Show Me the Money (and Opportunity): Why Skilled People Leave Home — and Why They Sometimes Return

Undefined

By Laura Chappell and Alex Glennie
Institute for Public Policy Research

April 2010

The classic example of "brain drain" is well known: an overworked doctor from an impoverished country that does not have enough people with medical skills migrates to a developed country in search of better pay and conditions. The result: the origin country has lost one of its most valued people.

This article describes our recent work to better understand both brain drain — the departure of skilled migrants from their place of origin to another country — and brain circulation, defined here as skilled people returning to their home countries.

The work uses a fairly broad definition of "skilled migrant," which refers to people who have either tertiary education or work experience that provides them with equivalent skills. This means we examine all categories of professionals, not only the doctors and nurses who are sometimes most associated with the term brain drain.

We have examined a range of evidence that finds that five factors — wages, employment, professional development, networks, and socioeconomic and political conditions — drive skilled people to migrate.

We also identify three reasons that motivate the highly skilled to return: improvement of the situation at home, the feeling of belonging to one's culture and society, and the achievement of a specific goal.

Our final typology looks not only at the broad trends but also explores how motivations vary across different contexts and groups of migrants. For example, a potential migrant fresh out of university will be more willing to migrate for a reason that is less important to a potential migrant who is midway through his career.

It should be noted that the studies we examined were produced prior to the recent financial crisis and onset of recession in most countries, meaning that little insight is provided into how trends might have changed. Where possible, however, potential implications of the recession are drawn out.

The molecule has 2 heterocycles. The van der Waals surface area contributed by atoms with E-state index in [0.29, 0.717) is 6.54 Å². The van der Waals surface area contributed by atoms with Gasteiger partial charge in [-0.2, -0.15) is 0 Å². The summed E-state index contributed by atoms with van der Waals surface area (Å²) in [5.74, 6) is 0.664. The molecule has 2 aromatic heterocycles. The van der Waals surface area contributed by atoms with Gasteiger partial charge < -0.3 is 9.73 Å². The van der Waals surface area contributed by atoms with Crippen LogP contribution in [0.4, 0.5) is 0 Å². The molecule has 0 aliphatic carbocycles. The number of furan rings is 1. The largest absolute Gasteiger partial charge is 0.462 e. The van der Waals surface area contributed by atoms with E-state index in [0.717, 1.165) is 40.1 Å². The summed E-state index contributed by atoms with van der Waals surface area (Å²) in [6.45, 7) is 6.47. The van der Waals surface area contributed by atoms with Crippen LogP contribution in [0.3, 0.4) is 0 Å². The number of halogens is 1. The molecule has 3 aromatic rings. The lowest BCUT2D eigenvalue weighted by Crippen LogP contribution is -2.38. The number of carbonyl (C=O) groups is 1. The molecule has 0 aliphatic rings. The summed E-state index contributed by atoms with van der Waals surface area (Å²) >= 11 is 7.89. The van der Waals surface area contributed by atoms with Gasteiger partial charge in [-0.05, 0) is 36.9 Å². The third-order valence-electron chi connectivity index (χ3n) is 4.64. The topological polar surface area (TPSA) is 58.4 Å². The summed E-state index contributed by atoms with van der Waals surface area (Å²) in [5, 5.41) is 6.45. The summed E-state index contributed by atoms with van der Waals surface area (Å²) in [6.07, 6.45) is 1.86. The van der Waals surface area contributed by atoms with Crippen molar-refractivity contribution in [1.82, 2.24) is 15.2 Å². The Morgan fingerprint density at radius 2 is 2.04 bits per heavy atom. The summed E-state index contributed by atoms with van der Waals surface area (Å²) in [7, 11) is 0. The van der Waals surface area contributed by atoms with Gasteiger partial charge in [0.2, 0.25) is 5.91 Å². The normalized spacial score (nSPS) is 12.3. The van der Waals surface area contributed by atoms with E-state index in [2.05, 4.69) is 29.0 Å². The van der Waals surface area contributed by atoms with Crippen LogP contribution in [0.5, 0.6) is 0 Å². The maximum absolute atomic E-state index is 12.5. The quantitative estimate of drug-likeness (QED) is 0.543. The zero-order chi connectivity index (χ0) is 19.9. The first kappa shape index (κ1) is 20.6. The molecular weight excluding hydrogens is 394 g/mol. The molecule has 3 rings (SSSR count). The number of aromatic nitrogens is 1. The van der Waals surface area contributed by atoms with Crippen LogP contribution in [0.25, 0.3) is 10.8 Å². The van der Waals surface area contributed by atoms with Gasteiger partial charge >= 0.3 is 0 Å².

This research does not take a particular view on the circumstances under which brain drain damages development — or indeed if brain drain should be a policy priority at all. Our research is not intended to contribute directly to the vigorous debate on brain drain's impacts. Rather, we seek to better understand what drives skilled people to move, leaving the assessment of when and how governments might try to intervene to other analyses.

Please click on the below pdf to read the full study

Thanks for sharing this report.

Hibiscus Jamaica is working with deported migrants who have limited skills and income generating capacities.

Your report is an eye opener--seeing that developed countries are just as alluring for skilled professionals and semi-skilled women, for similar reasons.

Other factors responsible for migration of skilled workers in addition to wages, socioeconomic and political include the desire for professional satisfaction. Professionals who are not able to actualise their skills and knowledge would likely seek the opportunity to become more universally relevant in their chosen fields. These sort of migration has a large capacity for driving the brain circulation as they would easily contribute to their home countries. Our charity the london Focus sickle cell africa / medical association of nigerian specialist has contributed to medical missions to remote areas in Nigeria and we are now actively seeking to introcude effective diagnosis of sickle cell disease from birth. This has the capacity for national management guideline for sickle cell disease in a countruy with the largest number of patients.

This report is highly educative and should make one ''shine his eyes'' in the Nigerian language. It is nice sharing the report of regular migrants apart from the experiences of irregular migrants. The subject of brain circulation is particularly fascinating but I believe good governance at all levels can reverse this ugly trend. Best Regards

Dr Olugbenga Bejide (Iwo)